Linux printing

Posted on 1998-02-15
Medium Priority
Last Modified: 2010-04-22
New, question...

I am having trouble 'cat'ing a file to my printer, and hence can't print anything. I believe my trouble is fundamental problems with the port, I am not looking at deamons or anything yet, I shall get on to that when I can cat to the port.

My printer port is parallel.
My printer is on /dev/lp2.

If I use "tunelp /dev/lp2 -s" I get the following message:
"Status is 95, busy, on-line".

The printer is on-line, but I do not believe it is busy. The busy light is certainly not flashing.

There is nothing on lpq, "no entries"

If I "cat testfile > /dev/lp2" the session hangs and I must use control C to get the promt back.

Please help !!!! Have I got a spool file knocking around blocking up the port ? I don't know...
Question by:covellc
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Expert Comment

ID: 1636029
Have you enabled a second printer port in the kernel?
Pleas check in /proc/{devices,interrupts}

Expert Comment

ID: 1636030
First thing to check when parallel/serial ports don't like you:
Do you have any other hardware which uses IRQ 3,4,5 or 7??

Soundcard and LAN-cards sometimes like to uses one of these IRQ's.

The command tunelp find the printer but it is busy (weird). The 'cat' command hangs. Sounds like IRQ messup for me...

Author Comment

ID: 1636031
This sounds as though we are heading down the right track !!!

Of course my next question is how can i tell through Linux what irq settings my hardware is using ! I am at work at the moment and shall be looking at this problem at home tonite so a pointer would be great...
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Expert Comment

ID: 1636032
A general question...
Linux will figure out which IRQ you are using if you have compiled in support for that hardware.
Ther problem is not that linux not find your irq. The problem is the actual overlap of irq's.

You have to write down on a piece of paper which irq which port have and which irq which card have. A printer and a modem don't really like share the irqs. The same with sound cards. If it is possible move around irqs on the cards. If it is not possible to change irq on your card and you really have modems and printers etc on your ports. You have hit a hardware limitation in the PC-world...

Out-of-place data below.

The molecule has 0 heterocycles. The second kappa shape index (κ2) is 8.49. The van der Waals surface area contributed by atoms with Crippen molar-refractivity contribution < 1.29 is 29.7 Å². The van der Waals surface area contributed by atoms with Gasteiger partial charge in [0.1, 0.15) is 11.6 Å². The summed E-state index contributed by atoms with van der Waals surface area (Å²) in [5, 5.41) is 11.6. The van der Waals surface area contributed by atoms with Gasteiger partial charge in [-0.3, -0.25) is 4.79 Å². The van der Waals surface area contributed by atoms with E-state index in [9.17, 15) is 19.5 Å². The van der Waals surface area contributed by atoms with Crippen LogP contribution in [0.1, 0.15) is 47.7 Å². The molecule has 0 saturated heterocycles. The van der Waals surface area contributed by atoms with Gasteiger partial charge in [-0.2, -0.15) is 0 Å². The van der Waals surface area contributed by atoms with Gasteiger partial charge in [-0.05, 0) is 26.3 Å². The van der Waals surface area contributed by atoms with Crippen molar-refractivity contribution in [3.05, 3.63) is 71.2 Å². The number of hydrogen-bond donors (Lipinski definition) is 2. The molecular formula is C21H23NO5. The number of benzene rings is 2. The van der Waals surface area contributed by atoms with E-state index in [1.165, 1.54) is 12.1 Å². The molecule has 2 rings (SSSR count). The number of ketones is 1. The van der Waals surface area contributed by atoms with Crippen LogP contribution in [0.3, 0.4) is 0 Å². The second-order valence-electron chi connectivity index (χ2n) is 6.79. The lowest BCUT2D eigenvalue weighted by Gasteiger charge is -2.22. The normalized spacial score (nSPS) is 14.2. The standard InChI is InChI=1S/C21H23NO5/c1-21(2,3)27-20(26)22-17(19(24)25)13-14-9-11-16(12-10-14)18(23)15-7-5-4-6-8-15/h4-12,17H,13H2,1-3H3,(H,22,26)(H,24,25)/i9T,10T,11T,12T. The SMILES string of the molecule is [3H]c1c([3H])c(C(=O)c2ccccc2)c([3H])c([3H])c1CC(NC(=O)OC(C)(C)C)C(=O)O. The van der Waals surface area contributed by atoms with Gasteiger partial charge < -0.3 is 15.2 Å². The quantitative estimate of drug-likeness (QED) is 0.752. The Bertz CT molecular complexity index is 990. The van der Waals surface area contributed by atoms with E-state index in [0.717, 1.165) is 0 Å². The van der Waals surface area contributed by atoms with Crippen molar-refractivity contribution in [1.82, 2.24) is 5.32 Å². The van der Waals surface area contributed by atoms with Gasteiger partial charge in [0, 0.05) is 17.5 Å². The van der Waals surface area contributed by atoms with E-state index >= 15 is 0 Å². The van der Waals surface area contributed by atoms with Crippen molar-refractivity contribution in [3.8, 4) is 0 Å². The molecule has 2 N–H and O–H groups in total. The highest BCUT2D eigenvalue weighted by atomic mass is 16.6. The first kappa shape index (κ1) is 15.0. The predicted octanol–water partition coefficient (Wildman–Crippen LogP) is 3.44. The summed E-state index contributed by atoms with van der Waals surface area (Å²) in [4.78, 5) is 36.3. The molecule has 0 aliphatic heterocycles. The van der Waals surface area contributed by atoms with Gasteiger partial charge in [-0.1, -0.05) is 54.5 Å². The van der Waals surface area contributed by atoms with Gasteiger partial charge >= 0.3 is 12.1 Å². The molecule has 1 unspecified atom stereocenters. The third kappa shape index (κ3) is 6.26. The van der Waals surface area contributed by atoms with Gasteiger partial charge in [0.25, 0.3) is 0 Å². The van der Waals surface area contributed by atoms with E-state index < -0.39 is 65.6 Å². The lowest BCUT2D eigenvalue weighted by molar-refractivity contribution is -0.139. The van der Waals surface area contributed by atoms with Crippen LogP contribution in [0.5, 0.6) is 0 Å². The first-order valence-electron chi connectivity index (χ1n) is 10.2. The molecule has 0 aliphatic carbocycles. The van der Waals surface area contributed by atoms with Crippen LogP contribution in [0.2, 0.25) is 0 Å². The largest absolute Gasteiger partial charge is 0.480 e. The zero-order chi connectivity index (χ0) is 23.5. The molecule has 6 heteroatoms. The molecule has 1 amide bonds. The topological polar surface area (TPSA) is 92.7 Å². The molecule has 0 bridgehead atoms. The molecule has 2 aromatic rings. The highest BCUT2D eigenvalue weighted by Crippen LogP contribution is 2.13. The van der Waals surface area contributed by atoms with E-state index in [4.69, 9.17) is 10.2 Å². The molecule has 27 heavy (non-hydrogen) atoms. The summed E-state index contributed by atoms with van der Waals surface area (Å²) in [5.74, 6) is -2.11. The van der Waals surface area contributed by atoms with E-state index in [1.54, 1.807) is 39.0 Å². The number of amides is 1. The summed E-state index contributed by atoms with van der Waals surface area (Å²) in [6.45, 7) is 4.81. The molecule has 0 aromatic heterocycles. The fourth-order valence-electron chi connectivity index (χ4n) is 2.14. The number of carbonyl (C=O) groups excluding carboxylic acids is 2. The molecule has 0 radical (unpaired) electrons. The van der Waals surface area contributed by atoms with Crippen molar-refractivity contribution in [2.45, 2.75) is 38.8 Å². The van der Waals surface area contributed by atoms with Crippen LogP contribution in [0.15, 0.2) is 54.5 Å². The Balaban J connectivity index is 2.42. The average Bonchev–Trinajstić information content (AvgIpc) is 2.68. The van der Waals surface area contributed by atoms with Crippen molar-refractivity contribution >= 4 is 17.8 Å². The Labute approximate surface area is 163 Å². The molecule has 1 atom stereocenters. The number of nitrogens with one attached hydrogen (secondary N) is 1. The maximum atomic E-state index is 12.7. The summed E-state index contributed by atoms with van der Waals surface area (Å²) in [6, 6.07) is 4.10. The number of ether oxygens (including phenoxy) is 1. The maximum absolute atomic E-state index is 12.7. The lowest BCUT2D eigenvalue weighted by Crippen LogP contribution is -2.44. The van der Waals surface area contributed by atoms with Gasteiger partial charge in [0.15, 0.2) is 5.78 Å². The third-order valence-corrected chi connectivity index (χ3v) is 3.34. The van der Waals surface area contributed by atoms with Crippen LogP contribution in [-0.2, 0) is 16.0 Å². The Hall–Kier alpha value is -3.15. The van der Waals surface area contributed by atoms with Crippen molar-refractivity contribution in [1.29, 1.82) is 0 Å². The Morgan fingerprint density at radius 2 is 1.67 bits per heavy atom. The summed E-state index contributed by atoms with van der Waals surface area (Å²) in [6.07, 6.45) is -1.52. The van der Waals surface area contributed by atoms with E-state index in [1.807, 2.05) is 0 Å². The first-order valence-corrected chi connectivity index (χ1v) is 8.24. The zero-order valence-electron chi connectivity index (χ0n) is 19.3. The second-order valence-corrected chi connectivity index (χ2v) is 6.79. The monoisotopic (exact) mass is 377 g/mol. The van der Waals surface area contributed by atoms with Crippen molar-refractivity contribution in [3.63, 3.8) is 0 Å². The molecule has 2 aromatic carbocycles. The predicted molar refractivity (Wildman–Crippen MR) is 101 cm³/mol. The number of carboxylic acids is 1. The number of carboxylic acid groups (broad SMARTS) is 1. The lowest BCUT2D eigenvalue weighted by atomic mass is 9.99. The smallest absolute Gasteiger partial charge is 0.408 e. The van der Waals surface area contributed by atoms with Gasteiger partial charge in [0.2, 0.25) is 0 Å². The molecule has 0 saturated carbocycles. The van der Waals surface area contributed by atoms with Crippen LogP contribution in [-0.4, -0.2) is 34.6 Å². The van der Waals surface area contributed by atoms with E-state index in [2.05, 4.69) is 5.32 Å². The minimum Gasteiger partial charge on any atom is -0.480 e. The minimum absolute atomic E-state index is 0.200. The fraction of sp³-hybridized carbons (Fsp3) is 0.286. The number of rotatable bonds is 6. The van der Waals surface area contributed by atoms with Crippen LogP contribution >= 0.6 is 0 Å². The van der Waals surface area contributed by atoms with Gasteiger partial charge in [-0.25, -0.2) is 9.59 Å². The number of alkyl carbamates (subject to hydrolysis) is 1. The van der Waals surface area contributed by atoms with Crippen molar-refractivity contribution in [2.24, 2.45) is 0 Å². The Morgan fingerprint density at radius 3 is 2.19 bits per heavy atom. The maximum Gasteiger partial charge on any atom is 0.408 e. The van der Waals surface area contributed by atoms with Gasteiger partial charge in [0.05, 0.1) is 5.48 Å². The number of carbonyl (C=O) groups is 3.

The multi-port cards usually just steele one irq  and share it with many ports. Maybe an idea??

Anyway to find the irq-settings your kernel have will you find by surf'n around in /proc jungle. cat the irq files there....
Depening of which kernel version as later as better.

Author Comment

ID: 1636033
If I cat /proc/interrupts I get the following:

0:       timer
1:       keyboard
2:       cascade
3:      +serial
13:       math error
14:       ide0
15:       ide1

no lp or parrallel......

I have got a sound card, so I have removed it, but to no avail.

Any other ideas ?

Expert Comment

ID: 1636034
You are missing something there. Do you have lp as module??

If you have, what happens if you write 'modprobe lp'.
How does the /proc/interrupts looks like when you cat your file to the lp device??

Expert Comment

ID: 1636035
Have you watched the system boot? If you have printer support
compiled in, not as a module, you should see the kernel recognize all your printer port(s).
You can also pipe dmesg into more (dmesg|more) to review the bootup.
You say the printer is on /dev/lp2, what is on /dev/lp1 and /dev/lp0?.
If you have lp as a module try insmod lp and see if the irq shows up in use and/or the printer starts working. If it does check your kernel config for the auto module load support.

Author Comment

ID: 1636036
Sorry to be such a pain, but I really do appreciate you time...

I did have lp loaded as a module, but I also believe I have it loaded in the kernle !!! dmesg showed two lots of lp1 and lp2 !!